Very quick question, does a magnet contain energy? The general consensus seems to be, it does not. And this is generally confirmed by the fact that it would break the first law of thermodynamics. Whatever the hell that is (joke:)
The reason I ask is because a) I'm no genius and b) because I'm perplexed. So maybe some of you smart people could help me out please.
Here's the scenario;
Now, if I took, oh I dunno, say a metal ball and lifted it say six inches. I have converted some of my man boob calories into energy that is now stored in the ball. When I release it and it drops to original level, the energy is released. Makes sense.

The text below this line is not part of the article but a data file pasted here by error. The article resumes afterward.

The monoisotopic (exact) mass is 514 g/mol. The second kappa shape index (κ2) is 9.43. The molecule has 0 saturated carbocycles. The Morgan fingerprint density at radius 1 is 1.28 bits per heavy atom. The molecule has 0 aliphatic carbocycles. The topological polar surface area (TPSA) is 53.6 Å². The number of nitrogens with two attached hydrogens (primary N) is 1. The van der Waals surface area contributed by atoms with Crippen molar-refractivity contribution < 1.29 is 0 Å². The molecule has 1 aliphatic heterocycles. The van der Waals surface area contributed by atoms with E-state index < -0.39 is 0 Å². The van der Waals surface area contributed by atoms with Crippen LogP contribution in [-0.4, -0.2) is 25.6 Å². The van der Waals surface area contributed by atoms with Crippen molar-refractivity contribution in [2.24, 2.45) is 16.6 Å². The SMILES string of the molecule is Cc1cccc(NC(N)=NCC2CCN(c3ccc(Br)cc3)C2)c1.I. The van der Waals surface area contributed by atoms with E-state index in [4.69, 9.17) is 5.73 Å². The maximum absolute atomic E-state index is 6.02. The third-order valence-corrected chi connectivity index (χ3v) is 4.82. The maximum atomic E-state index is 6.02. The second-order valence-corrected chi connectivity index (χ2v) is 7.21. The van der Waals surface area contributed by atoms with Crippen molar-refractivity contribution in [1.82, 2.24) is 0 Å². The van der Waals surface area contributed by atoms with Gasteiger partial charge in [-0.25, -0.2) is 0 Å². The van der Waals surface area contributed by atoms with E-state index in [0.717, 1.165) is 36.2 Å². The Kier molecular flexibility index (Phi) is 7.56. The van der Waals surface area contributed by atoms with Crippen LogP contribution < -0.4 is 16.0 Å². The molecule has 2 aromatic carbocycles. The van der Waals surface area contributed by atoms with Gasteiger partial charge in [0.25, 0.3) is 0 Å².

Now if I took the same metal ball and rolled it along the ground, it would continue to roll until the kinetic energy was depleted, through friction and stuff like that.
Now if I take the same ball and roll it along the ground, but this time with a magnet suspended 6 inches from the ground and directly in the line of movement. The magnet is strong enough to attract the ball and is therefore lifted 6 inches and sticks to the magnet. Where has that energy come from? It can't have come from me putting the magnet there, as once I put the magnet back on the ground, I have released that energy.
As I said, I'm not smart, nor educated, just been pondering this question for a couple of days.
Would be great if you could allow my brain to get back to menial tasks.